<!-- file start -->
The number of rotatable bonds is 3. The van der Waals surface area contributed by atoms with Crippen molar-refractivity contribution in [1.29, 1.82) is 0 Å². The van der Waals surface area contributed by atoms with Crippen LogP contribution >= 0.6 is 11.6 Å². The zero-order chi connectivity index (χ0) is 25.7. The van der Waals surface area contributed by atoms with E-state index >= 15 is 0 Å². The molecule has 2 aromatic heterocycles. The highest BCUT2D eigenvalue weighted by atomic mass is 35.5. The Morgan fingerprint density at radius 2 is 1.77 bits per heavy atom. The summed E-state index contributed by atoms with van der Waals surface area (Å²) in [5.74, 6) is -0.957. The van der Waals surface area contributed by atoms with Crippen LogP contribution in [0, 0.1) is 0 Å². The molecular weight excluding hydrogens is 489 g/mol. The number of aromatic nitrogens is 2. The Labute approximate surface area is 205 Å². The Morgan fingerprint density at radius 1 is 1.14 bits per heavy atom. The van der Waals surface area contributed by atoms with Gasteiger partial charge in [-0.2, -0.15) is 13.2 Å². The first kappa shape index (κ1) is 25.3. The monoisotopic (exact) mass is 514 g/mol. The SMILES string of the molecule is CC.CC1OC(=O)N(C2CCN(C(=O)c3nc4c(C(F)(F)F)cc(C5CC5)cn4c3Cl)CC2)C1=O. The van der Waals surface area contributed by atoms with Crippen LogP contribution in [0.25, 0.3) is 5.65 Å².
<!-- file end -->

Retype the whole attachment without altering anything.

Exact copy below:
The number of rotatable bonds is 3. The van der Waals surface area contributed by atoms with Crippen molar-refractivity contribution in [1.29, 1.82) is 0 Å². The van der Waals surface area contributed by atoms with Crippen LogP contribution >= 0.6 is 11.6 Å². The zero-order chi connectivity index (χ0) is 25.7. The van der Waals surface area contributed by atoms with E-state index >= 15 is 0 Å². The molecule has 2 aromatic heterocycles. The highest BCUT2D eigenvalue weighted by atomic mass is 35.5. The Morgan fingerprint density at radius 2 is 1.77 bits per heavy atom. The summed E-state index contributed by atoms with van der Waals surface area (Å²) in [5.74, 6) is -0.957. The van der Waals surface area contributed by atoms with Crippen LogP contribution in [0, 0.1) is 0 Å². The molecular weight excluding hydrogens is 489 g/mol. The number of aromatic nitrogens is 2. The Labute approximate surface area is 205 Å². The Morgan fingerprint density at radius 1 is 1.14 bits per heavy atom. The van der Waals surface area contributed by atoms with Gasteiger partial charge in [-0.2, -0.15) is 13.2 Å². The first kappa shape index (κ1) is 25.3. The monoisotopic (exact) mass is 514 g/mol. The SMILES string of the molecule is CC.CC1OC(=O)N(C2CCN(C(=O)c3nc4c(C(F)(F)F)cc(C5CC5)cn4c3Cl)CC2)C1=O. The van der Waals surface area contributed by atoms with Crippen LogP contribution in [0.25, 0.3) is 5.65 Å².